UCPN-Maoist leader Shrestha and Karki, who come from different schooling, seem to be aware about the voices of majority of party workers. Their efforts are to cash in on the voices of dissension.   

Despite Maoist claims for liberalism, they have not found any time to pay tribute to the philosophy propounded by Mahatma Gandhi  or liberal democrat Jawaharlal Nehru, Radha Krishnan or Jaya Prakash Narayan. Hetauda echoed with the philosophies and words of Lenin, Stalin and Mao. For a majority of UCPN-Maoist leaders and cadres, the Mantra of Mao, Stalin and Lenin is real and other democratic ideals are just fake. They don’t spare time to speak about Jyoti Basu and Nambudaripad of India.

Along with tens of thousands of Maoist cadres and sympathizers, leaders of Democratic Party of Nepal and India listened to the story of revolution and praise for Maoist party from representatives coming from various communist countries, including Cuba and North Korea.

Leading a coalition government with Samyukta Loktantrik Madheshi Morcha, UCPN-Maoist used all government resources to make Hetauda completely a red fort.

Street Under Red Flag

At a time when UCPN-Maoist, a major communist outfit having a record of waging a people’s war, is running the country in alliance with moderate regional parties of the southern plain and holding its convention, Nepali Congress, the main opposition democratic party,  is in alliance with CPN-UML and United People’s Front, a radical communist outfit to pull down the government.

"Nobody can accept communism now. Not even our international friends. UCPN-Maoist may have some communist hangover. However, CPN-UML has transformed itself claiming itself as a liberal democratic party like Nepali Congress," said professor Baral. "The communist brand is outmoded now."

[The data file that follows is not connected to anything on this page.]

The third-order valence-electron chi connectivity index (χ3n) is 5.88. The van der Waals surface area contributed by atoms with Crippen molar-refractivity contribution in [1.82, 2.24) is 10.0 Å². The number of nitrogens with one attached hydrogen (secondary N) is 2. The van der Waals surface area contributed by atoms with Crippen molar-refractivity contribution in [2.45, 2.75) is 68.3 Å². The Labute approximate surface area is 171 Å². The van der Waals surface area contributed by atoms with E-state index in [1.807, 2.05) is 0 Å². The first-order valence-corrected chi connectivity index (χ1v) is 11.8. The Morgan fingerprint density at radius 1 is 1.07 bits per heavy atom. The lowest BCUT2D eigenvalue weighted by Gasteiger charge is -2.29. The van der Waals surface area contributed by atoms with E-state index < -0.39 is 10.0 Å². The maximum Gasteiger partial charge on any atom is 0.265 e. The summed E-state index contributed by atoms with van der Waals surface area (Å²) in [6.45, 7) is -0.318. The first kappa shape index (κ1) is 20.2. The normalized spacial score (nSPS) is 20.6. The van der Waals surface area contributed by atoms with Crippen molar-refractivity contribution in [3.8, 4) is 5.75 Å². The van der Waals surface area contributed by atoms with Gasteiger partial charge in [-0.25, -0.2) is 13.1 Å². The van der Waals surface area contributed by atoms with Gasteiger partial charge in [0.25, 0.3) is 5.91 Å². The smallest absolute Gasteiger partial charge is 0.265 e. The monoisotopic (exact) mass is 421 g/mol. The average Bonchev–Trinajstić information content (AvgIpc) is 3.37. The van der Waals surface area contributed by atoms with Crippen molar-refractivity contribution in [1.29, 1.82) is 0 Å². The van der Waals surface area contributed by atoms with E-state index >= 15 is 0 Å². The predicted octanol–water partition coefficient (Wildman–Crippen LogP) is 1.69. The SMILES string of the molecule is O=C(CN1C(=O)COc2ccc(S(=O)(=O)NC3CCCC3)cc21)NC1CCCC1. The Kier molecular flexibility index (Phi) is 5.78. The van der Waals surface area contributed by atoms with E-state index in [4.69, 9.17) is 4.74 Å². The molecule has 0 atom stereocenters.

Compared to UCPN-Maoist, CPN-UML, which also initially started its base by taking part in violent Naxal moment, has contested several democratic elections to transform itself as a democratic party. However, it is yet to denounce any communist figures and pronounce the democratic ideals. "A few years ago, it was reported in the media that CPN-UML leaders removed the picture of Lenin, Mao and Stalin when US ambassador visited their headquarters. It indicated that CPN-UML wants red flags to cash the votes."

Although CPN-Maoist, a breakaway faction of UCPN-Maoist led by Mohan Vaidya, called a general strike to denounce the transformation of UCPN-Maoist, the party is said to be in negotiations with Nepali Congress to join the opposition front to launch the agitation.

Radicals All Over